An Assembly Document can only reference one collection of Assembly objects at a time. Therefore, make sure that the sysObject passed to the assemble() method is not already associated with an Assembly or you will lose the previous Assembly.
The Assembly Document (or “book“) can be either the sysObject referenced by the Assembly’s root node or some other sysObject. However, since an Assembly Document can only reference a single Assembly, a separate Assembly Document would be necessary when multiple assemblies from the same Virtual Document are required in order to avoid overwrite.

When the Assembly is requested in the future, the system looks for the dm_assembly objects that share the same “book_id” value and fetches the sysObjects referenced by the “component_id” of that dm_assembly object.

IDfSysObject doc =   sess.getObject (  new   DfID ( "09001234567890ab" ) );
IDfSysObject aDoc1=  sess.getObject (  new   DfID ( "0900ba0987654321" ) );
IDfSysObject aDoc2=  sess.getObject (  new   DfID ( "0900ba0987654322" ) );

In this example, three documents are fetched from the Docbase. “doc” is a Virtual Document. aDoc1 and aDoc2 are generic document objects.
The “doc” object refers to a Virtual Document but does not actually populate the node tree until asked to do so.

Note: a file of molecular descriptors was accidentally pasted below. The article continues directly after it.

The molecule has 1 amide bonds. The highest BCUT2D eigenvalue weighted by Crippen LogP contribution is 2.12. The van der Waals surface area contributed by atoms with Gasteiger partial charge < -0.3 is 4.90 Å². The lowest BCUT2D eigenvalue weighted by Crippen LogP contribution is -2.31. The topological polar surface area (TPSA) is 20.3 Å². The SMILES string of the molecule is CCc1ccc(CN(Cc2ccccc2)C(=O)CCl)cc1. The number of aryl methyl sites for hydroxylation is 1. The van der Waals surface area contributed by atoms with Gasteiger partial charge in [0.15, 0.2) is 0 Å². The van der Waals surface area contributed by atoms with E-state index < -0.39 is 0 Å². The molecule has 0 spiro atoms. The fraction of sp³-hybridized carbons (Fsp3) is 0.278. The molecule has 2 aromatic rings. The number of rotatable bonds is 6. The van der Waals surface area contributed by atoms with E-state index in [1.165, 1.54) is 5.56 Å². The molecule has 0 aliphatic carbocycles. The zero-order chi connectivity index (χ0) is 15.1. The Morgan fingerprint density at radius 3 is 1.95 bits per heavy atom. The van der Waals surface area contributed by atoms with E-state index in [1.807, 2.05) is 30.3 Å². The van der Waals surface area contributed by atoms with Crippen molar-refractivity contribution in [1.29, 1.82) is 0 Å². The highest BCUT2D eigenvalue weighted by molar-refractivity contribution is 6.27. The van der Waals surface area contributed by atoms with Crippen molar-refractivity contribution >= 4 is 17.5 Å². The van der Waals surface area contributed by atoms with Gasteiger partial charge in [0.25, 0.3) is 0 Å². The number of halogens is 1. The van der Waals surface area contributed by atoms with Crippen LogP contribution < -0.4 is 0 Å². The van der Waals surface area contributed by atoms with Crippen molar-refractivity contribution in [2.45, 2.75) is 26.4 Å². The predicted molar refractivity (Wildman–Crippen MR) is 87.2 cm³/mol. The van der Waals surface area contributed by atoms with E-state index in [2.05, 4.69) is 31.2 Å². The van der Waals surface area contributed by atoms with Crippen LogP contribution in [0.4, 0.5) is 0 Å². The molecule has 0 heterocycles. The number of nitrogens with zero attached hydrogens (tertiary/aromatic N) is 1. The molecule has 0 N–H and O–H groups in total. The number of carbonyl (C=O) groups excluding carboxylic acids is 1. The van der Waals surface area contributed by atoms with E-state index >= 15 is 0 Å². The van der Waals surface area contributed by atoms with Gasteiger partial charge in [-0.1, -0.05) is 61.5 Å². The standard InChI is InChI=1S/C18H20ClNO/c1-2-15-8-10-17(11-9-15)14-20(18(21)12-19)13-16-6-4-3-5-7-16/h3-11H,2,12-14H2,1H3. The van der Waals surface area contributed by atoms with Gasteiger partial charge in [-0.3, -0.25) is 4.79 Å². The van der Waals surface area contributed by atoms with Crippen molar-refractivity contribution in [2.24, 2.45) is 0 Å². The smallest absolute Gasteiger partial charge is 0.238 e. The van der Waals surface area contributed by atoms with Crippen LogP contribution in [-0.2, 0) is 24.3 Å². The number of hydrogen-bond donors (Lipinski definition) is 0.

IDfVirtualDocument vDoc =  doc.asVirtualDocument (  "Released" ,  false  );
IDfVirtualDocumentNode node =  vDoc.getRootNode ();
 node.assemble ( aDoc1 );

Here, the node tree is finally populated using the binding criteria starting with “Released” as the preferred version. As you can see from the table on the left, the different nodes did not all retrieve the “Released” version of each child. This is because of the binding criteria as well as settings in the nodes (such as early binding) may override the preferred version. Once all the child nodes are assembled, that collection of objects is recorded by calling node.assemble( aDoc1 ). This sets a value in the aDoc1 object as a reference to the collection of the bound version of the object at each node.
aDoc1 is the Assembly Document for the “Released” version of Virtual Document “A”.

IDfVirtualDocument vDoc =  doc.asVirtualDocument (  "CURRENT" ,  false  );
IDfVirtualDocumentNode node =  vDoc.getRootNode ();
 node.assemble ( aDoc2 );

Here, another version of the node tree is populated (assembled) using the binding criteria starting with “CURRENT” as the preferred version. As you can see from the table on the right, the different nodes did not all retrieve the “CURRENT” version of each child. This is because of the binding criteria as well as settings in the nodes (such as early binding) may override the preferred version. Once all the child nodes are assembled, that collection of objects is recorded by calling node.assemble( aDoc2 ). This sets a value in the aDoc2 object as a reference to the collection of the bound version of the object at each node.